The first is "Go To," the basic single leg bearing/distance function found on every plotter (and that so many muddle along with). But "Route To" surprises, putting you at your destination with a rubber-band-like course line that you can easily zoom in and out of, snapping down waypoints as appropriate. Capt. Cook couldn't picture this process, but once you try it, I think you'll like it. Then there's "Guide To," during which you simply enjoy the scenery while the Garmin examines soundings, bridge heights, etc. against your boat's relevant dimensions and then paints a suggested path to your destination. It's not a real route—no way is Garmin going to decide where to point your autopilot—but you can build a route on it or just drive along it, checking, of course, that the brainy but blind microprocessor did you right.

Actually you won't see the "Guide To" option unless there's a G2 Vision card stuck in the plotter, just like you won't see any fishfinding options on the stand-alone units unless there's a transducer plugged in. This, like "Where To," contributes to a friendly, natural interface, but be warned that the designers have made the optional chart cards quite seductive, even if they don't hammer you with the features you don't yet have.


The Mariner's Eye 3-D view includes AIS overlay and shallows highlighted with hot colors.

Consider Mariner's Eye 3-D, for instance. There's already a plain Mariner's Eye perspective view built into the Garmins, and I find it useful as an adjunct window to a regular 2-D chart, much as I've found the elaborate 3-D views in other products to be valuable accessories. But ME 3-D, which uses elevation details on the Vision card to build over- and underwater perspective, and includes never-seen-before features like hot colors marking shallows and 3-D radar overlay, may finally be the right mix for a primary nav screen. Sorry, Capt. Cook, but the world is 3-D, and given the right presentation, that's the way to navigate it.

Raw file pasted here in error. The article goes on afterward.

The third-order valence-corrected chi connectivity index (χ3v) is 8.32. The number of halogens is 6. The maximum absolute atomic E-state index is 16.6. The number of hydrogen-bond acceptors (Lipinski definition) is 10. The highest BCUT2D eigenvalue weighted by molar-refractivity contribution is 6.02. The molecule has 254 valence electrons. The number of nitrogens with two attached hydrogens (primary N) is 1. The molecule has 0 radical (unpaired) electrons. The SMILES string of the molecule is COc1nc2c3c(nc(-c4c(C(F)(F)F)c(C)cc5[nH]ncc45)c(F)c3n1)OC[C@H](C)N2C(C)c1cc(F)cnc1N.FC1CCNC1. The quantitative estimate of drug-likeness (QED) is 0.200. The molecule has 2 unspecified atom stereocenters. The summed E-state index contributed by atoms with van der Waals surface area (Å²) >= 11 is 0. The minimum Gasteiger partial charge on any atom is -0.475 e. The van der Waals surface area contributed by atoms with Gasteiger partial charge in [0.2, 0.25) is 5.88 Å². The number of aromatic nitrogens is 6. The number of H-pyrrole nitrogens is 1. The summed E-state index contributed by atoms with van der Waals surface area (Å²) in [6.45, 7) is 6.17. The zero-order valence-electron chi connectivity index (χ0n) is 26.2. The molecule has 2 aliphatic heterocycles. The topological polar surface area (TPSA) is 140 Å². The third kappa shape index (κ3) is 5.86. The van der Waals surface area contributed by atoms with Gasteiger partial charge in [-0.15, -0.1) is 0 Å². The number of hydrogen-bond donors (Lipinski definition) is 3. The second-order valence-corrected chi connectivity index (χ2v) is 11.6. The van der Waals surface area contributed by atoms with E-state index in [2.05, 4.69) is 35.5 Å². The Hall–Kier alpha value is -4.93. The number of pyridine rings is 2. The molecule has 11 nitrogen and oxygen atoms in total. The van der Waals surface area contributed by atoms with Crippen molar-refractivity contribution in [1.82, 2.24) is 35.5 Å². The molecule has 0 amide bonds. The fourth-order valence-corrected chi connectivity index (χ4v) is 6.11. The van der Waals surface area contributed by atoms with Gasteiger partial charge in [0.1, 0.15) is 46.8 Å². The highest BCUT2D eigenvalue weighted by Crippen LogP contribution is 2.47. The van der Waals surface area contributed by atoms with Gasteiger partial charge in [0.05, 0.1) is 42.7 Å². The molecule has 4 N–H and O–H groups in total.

ME 3-D is also where I came across one of several undocumented, even unheralded, minifeatures. Navigation aids blink their actual characteristics and do it in a more realistic way than the C-Map Max product that originated this nifty detail. But there have been some negative surprises, too. The worst was excitedly plugging a network of NMEA 2000 sensors into the 4212 only to learn that so far Garmin only supports N2K engine input, and no output. And though the networked displays each generously offer four NMEA 0183 inputs, they don't understand, or can't calculate, a lot of data fields that, say, a Raymarine C- or E-Series can.

Garmin promises to add full NMEA 2000 support eventually and will no doubt be improving the whole line for years to come, all the faster as so much is similar bottom to top. Even that little 440 can show XM weather (and does it surprisingly well). But there are drawbacks to this unified approach. The minimal-key, hierarchal interface can lead to so much button pushing on the smaller units that we may eventually know Garmin owners by their overdeveloped right thumbs! I joke, and no doubt shortcuts will be developed, but note that this very same interface works quite well when used with the 4000 Series' eight soft keys and absolutely sings when manipulated by fingers.